Sunday, September 28, 2008

Cows and dogs and rats, oh my!

Prepared August 29, 2008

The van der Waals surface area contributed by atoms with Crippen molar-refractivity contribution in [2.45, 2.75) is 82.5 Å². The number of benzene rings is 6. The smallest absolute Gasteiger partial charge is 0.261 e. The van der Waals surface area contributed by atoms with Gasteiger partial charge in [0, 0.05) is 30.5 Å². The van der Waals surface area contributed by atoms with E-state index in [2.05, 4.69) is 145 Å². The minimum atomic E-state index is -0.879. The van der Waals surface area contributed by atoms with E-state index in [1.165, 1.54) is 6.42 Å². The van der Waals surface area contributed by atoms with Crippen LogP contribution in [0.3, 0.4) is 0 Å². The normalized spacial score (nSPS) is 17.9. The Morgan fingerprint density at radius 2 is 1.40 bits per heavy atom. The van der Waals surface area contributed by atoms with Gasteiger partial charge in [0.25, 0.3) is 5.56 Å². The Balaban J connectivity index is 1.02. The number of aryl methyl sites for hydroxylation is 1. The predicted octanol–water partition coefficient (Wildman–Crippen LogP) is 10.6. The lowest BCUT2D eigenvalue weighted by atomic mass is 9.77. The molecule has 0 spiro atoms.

Mouse lemurs aren’t the only animals that I’m concerned about out here. Expanding human populations, which push the boundary into preserved areas for resource extraction, hunting, subsistence agriculture and cattle grazing, could lead to potentially huge impacts on the conservation and health of wildlife populations. Where humans go, their domesticated animals typically follow, and where domestic animals go, their parasites are sure to tag along. We can simply look to human history to see the implications of animal domestication. One of the major transitions in lifestyle occurred about 10,000 years ago as agriculture developed. By producing our own food and domesticating animals, humans were able to rapidly increase their populations, and began to live in denser aggregations like towns and cities. This increased density, along with the mixing of multiple species (humans and livestock) in a small area lead to an upsurgence of disease. Over 600 known parasites occur in domesticated animals, and over 60% of the over1400 parasites found in humans have come from a domestic animal origin. To make matters worse, all of these densely packed people and livestock attract another player into this equation—rodents. And as we all have learned from the 14th century’s Black Death, rodents are exceptional couriers of disease. Unfortunately, all of these issues are important to consider for conservation in Madagascar. Villages on the edge of reserves raise and graze their cattle through preserved areas, their dogs and cats wander through, and even humans leave their waste in the reserves. Additionally, the black rat (Rattus rattus) has expanded to cover the entire island since its accidental introduction in Madagascar. Even with this knowledge, I was not expecting to capture rats this summer. How wrong I was. It’s a good day if we capture more mouse lemurs than rats here in Kirindy Mitea. Rats can sneak up into mouse lemurs’ preferred habitat (generally above 2 meters in height), potentially competing for space and food resources, and certainly creating the potential for disease to transfer between the two species. I’m collecting rat fecal samples as well (remember, I said this was glamorous?) to see what disease issues we might be against.


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